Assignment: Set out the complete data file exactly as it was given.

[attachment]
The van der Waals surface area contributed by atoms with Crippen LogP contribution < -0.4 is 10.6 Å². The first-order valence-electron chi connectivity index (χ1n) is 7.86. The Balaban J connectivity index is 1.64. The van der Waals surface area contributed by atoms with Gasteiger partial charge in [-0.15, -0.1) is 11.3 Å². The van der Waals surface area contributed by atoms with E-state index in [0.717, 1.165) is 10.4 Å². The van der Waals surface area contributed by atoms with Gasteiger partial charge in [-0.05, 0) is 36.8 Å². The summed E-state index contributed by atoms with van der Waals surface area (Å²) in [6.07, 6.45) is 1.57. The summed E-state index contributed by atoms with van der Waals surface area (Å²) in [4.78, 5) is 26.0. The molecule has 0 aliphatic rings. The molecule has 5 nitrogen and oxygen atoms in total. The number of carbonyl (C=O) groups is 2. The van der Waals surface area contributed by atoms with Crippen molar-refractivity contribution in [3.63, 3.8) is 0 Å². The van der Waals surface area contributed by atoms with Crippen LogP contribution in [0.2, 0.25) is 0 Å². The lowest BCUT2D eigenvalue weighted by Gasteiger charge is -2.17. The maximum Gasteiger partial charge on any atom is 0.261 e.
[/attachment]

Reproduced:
The van der Waals surface area contributed by atoms with Crippen LogP contribution < -0.4 is 10.6 Å². The first-order valence-electron chi connectivity index (χ1n) is 7.86. The Balaban J connectivity index is 1.64. The van der Waals surface area contributed by atoms with Gasteiger partial charge in [-0.15, -0.1) is 11.3 Å². The van der Waals surface area contributed by atoms with E-state index in [0.717, 1.165) is 10.4 Å². The van der Waals surface area contributed by atoms with Gasteiger partial charge in [-0.05, 0) is 36.8 Å². The summed E-state index contributed by atoms with van der Waals surface area (Å²) in [6.07, 6.45) is 1.57. The summed E-state index contributed by atoms with van der Waals surface area (Å²) in [4.78, 5) is 26.0. The molecule has 0 aliphatic rings. The molecule has 5 nitrogen and oxygen atoms in total. The number of carbonyl (C=O) groups is 2. The van der Waals surface area contributed by atoms with Crippen molar-refractivity contribution in [3.63, 3.8) is 0 Å². The van der Waals surface area contributed by atoms with Crippen LogP contribution in [0.2, 0.25) is 0 Å². The lowest BCUT2D eigenvalue weighted by Gasteiger charge is -2.17. The maximum Gasteiger partial charge on any atom is 0.261 e.